Friday marks the 100th anniversary of the death of Seymour, who made the wilderness between Inlet and Lake Pleasant his home from the 1860s until his death in Newton’s Corners (now Speculator) on February 27, 1915. Seymour’s name became legend after the 1952 biography Adirondack French Louie: Life in the North Woods by Utica author Harvey Dunham, which portrayed him as a man of hard work, determination and humor. » Continue Reading.
Aquatic biologist Peter Tobiessen (shown at left) had found spiny water flea in his morning sample of Sacandaga Lake’s water, and by noon on October 10, 2014 he had several specimens under his microscope for us all to see. The occasion was the 4th annual meeting of Adirondack Wild: Friends of the Forest Preserve at Camp Fowler in Lake Pleasant.
This small aquatic “invader” from Europe has concerned lake ecologists since it first showed up among the zooplankton in southern Adirondack lakes around 2010. Spiny water flea, about ½ inch long, is related to native water flea, Daphnia, but it has a very long spine at the end of its body, reproduces rapidly and can dominate the large filter-feeder level of the lake’s food web at the expense of native species. Its long spine also gets tangled in fishing lines and can clog fishing rod guides. » Continue Reading.
Adirondack Wild: Friends of the Forest Preserve gathers for its 4th Annual Meeting of members, friends and supporters on Friday, October 10th (10:30 am – 4 pm) at Camp Fowler on Sacandaga Lake in Lake Pleasant.
Adirondack Wild has helped lead the statewide commemoration of the the 50th Anniversary of the National Wilderness Preservation System Act of 1964 and the fact that New York’s “forever wild” Constitution inspired the Act’s principal author and chief lobbyist, Howard Zahniser. » Continue Reading.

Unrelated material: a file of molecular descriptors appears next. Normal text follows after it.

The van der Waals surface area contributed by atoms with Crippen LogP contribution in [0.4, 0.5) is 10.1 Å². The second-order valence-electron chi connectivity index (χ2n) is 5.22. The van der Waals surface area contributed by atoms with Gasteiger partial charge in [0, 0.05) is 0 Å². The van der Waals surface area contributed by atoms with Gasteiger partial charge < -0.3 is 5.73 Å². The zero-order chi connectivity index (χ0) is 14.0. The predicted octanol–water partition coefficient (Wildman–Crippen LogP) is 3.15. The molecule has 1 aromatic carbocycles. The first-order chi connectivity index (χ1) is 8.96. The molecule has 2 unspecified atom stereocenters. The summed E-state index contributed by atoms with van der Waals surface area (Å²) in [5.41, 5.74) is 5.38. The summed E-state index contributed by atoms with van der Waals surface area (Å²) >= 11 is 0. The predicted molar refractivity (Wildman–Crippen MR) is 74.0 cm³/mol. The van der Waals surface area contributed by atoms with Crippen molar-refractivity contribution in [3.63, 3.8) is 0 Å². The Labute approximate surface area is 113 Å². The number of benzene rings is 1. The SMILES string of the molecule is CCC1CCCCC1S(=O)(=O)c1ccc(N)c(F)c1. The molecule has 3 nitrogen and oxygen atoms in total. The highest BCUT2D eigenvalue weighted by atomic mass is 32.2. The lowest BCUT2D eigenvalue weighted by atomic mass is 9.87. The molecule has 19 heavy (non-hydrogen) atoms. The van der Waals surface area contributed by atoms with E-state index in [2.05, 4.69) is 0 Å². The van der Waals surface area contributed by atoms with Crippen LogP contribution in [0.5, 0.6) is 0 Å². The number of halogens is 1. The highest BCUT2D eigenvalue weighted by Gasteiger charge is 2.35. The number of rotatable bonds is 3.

Since 2003, I have been battling purple loosestrife, an invasive plant that may be gorgeous but overruns wetlands, and outcompetes native plants that wildlife and waterfowl depend on for food, shelter, and nesting grounds. After 11 years of manual management, populations along the Route 8 and Route 30 corridors in Hamilton County have decreased. This is good news for native plants that fill in areas where invasive purple loosestrife used to grow.
This August I focused on rights-of-way along Routes 8 and 30 in the Town of Lake Pleasant and the Village of Speculator. I snipped each flower with garden clippers before plants went to seed for reproduction. All plant material was bagged and allowed to liquefy in the sun before being delivered to a transfer station.
It is exciting to fight invasive plants for over a decade and see promising results like this. Manual management is tedious, but persistent efforts have helped stop the spread of purple loosestrife and remove these invaders from the environment. » Continue Reading.
First discovered in the region in Great Sacandaga Lake in 2008, spiny waterflea is also in Stewarts Bridge Reservoir, Peck Lake, Sacandaga Lake, Lake George, and the Glens Falls Feeder Canal. Recent surveys detected populations in Hamilton County in Lake Pleasant, which adjoins Sacandaga Lake, and nearby Piseco Lake. » Continue Reading.